This symbolizes her realization of being trapped for so long, and her desire now to free herself. However, because society is cruel and who never approve of a woman so independent, she creeps around the room to hide her escape. When John arrives at the nursery-like room, he sees what has become of his wife. His wife explains she has ‘gotten out, in spite of you and Jane,’ before John faints and his wife continues to creep around the room, trying her best not to step on the fallen body. In conclusion, the narrator of the Yellow Wallpaper, is what happened to a woman in an oppressed society.
John’s (her husband) and the narrator’s sarcastic response portrays the strained nature of their marriage. Its suprising to see that their marriage exists during a period when there are such strains and power disparities. John represents a pragmatic and stoic typical male view of the world, incontrast to his wife, and doesn’t care much about his wife’s emotions. He prescribes rest cure for her by leaving her alone in a room with a yellow Wallpaper. Her thoughts later on succumb to the torment of being alone and she left with no choice but to stare at the Wallpaper continuously until she begins to see things in a pattern.
Psychoanalytic reading of The Yellow Wallpaper In Charlotte Gilman's short story The Yellow Wallpaper, the speaker seems to be suffering from postpartum depression or "temporary nervous depression." (648). Accordingly, her husband makes the decision for her and takes her to a country house because he believes that it would be good for her. The narrator is not allowed to take care of her own child as she was imprisoned in her room where she should do nothing but "rest." In her childhood, the unnamed narrator has had a wild imagination which still haunts her: she admits "I do not sleep," and as a result she becomes restless.(653).
(l.42) The husband decides everything for the protagonist and thinking it’s for her own good, but eventually his methods proves to worsen her illness, she can’t even write. She also has a brother, who is a doctor that doesn’t really help her on her sickness and just orders her to rest. The poor character has two family members that should be helping her, instead they are making her worse, even though that is not their intentions. In the story, she suffers from a mental breakdown after she obsesses over a wallpaper that consumes her every moment. She starts acting paranoid because of the things she is seeing in the yellow wallpaper.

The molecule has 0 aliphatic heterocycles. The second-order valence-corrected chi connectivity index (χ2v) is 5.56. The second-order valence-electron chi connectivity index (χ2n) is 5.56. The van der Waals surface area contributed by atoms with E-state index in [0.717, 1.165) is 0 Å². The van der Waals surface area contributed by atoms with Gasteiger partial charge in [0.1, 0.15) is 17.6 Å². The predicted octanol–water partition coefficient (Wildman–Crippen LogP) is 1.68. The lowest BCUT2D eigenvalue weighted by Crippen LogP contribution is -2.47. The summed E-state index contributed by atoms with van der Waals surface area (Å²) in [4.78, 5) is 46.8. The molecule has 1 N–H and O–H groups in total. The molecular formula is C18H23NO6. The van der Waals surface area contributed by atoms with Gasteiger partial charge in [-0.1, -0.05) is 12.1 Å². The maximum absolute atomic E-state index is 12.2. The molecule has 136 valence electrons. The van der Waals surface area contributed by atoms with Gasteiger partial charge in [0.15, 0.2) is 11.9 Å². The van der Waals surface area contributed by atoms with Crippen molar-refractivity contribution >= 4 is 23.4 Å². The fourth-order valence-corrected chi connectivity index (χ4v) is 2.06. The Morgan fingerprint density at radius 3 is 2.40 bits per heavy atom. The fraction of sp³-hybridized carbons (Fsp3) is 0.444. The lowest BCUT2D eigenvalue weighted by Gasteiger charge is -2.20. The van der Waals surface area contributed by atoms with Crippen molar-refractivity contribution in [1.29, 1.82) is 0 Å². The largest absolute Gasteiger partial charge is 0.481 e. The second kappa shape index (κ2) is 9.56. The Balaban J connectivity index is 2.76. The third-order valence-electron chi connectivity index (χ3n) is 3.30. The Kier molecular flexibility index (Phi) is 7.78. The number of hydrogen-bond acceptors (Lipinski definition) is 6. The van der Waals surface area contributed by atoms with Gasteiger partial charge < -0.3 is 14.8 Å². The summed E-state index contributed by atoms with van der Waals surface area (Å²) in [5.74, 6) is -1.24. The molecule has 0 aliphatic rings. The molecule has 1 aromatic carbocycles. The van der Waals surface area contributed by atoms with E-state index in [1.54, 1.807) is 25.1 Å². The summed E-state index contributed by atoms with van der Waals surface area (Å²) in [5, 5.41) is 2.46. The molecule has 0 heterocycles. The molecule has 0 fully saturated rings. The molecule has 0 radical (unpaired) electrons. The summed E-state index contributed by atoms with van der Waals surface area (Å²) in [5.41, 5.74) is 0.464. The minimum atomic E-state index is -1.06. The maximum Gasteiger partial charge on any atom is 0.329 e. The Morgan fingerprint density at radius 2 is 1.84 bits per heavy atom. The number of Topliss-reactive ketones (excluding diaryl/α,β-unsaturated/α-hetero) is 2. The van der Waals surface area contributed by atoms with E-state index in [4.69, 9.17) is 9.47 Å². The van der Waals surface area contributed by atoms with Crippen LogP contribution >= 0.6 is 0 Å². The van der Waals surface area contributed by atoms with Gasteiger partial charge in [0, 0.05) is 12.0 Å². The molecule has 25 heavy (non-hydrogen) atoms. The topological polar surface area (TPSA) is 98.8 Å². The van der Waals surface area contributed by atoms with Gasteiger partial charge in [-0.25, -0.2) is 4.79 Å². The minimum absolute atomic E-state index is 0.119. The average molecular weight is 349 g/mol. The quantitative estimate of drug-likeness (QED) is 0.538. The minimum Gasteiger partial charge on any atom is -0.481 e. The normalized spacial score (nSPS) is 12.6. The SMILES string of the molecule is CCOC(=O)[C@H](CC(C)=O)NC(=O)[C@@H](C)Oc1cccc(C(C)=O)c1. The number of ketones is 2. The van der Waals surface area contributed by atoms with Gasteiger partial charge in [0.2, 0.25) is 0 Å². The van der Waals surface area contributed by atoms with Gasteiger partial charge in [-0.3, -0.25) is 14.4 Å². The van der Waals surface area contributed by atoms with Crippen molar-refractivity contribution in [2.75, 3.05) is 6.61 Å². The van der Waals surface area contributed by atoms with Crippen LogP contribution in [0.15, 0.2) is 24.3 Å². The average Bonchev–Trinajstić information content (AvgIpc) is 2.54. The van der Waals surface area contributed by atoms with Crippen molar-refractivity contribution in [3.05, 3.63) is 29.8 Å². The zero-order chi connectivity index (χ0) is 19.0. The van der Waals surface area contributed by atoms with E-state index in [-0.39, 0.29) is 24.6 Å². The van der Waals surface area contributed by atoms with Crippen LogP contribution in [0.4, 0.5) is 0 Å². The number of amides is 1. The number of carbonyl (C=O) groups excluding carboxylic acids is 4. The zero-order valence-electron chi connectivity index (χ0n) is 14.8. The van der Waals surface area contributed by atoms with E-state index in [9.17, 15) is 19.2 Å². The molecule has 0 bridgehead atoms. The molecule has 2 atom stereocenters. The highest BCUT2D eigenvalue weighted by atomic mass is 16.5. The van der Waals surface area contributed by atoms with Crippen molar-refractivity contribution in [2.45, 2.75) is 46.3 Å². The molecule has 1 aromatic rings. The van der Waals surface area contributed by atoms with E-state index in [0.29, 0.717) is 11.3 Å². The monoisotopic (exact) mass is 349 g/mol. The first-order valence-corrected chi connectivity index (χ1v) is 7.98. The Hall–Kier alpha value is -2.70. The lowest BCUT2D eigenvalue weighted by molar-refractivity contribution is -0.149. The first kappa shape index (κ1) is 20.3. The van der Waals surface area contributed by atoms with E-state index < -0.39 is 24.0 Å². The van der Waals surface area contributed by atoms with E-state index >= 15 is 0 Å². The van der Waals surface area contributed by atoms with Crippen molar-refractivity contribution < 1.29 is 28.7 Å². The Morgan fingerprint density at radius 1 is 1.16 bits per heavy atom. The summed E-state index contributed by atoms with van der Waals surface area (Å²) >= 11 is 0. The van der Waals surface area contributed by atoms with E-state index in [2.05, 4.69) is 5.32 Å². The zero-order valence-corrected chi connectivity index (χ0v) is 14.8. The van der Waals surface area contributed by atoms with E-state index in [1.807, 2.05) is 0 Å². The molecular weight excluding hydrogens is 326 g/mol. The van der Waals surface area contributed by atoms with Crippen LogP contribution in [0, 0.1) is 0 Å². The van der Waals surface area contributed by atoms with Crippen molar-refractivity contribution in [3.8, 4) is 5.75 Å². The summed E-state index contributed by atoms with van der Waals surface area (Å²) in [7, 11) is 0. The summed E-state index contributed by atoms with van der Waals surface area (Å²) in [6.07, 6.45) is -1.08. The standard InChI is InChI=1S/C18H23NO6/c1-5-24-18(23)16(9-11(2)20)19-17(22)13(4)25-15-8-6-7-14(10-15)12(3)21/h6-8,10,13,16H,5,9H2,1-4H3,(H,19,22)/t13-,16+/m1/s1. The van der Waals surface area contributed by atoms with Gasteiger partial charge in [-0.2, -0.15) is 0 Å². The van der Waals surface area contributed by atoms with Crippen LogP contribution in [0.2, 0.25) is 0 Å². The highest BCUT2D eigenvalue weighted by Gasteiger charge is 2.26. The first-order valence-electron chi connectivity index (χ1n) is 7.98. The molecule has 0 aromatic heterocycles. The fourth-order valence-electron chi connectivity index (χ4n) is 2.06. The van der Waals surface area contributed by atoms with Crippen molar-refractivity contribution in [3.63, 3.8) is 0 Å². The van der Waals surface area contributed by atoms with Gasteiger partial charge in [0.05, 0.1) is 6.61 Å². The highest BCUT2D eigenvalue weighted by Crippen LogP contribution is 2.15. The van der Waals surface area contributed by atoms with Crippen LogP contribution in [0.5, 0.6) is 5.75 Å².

Think I don’t like to talk to somebody ever’ once in a while. Think I like to stick in that house alla time?” (Steinbeck 77). Curley’s wife expresses her need of speaking to others; she is tired of staying in the house all the time and having no one to talk to but Curley, whom she openly despises The way the men describe her, as a whore, only adds to her loneliness and depression. It brings her to the point in which she angrily cries out at Lennie,
"The Yellow Wall-Paper" is a short story from the perspective of a woman who has just had her baby and has now moved into a mansion styled home with her husband. Following the birthing, the narrator must get rest and stay away from things that will stimulate her too much according to her husband, John, a Physician. John tries to keep his wife secluded from the other people working at the home and some of the beauties and gardens outside. The room that the two make into theirs is on the third floor of the home in a room that was once used as a nursery. This room has a faded, yellow wallpaper that the narrator becomes unsatisfied with over time along with the other imperfections that the room has due to it being decrepit such as windows that have boarded up.
Chopin never reveals how Brently Mallard felt about his wife. It never reveals where he truly was when he supposes to be on the train. Chopin only suggest that Louise was unhappy and her husband was to blame. She loves him sometimes, but not enough to be too sad if he was dead. Brently stands in the door when his sister in law discovers his wife and never know how he feels about his wife death.
During the period of modernism, unexpected breaks in tradition occurred with viewing the world differently. The authors used literature during the modernism time to show the decay and the growing alienation of individuals. A portrayal of a restricted role in society stands reflected in Charlotte Gilman’s, “The Yellow Wallpaper.” The protagonist knows she is limited in her role in society as she agonizes what her husband will think of her actions. By visualizing the woman behind bars she pictures herself self-consciously. To capture the reader’s attention Charlotte Gilman uses a short story demonstration fear and insanity.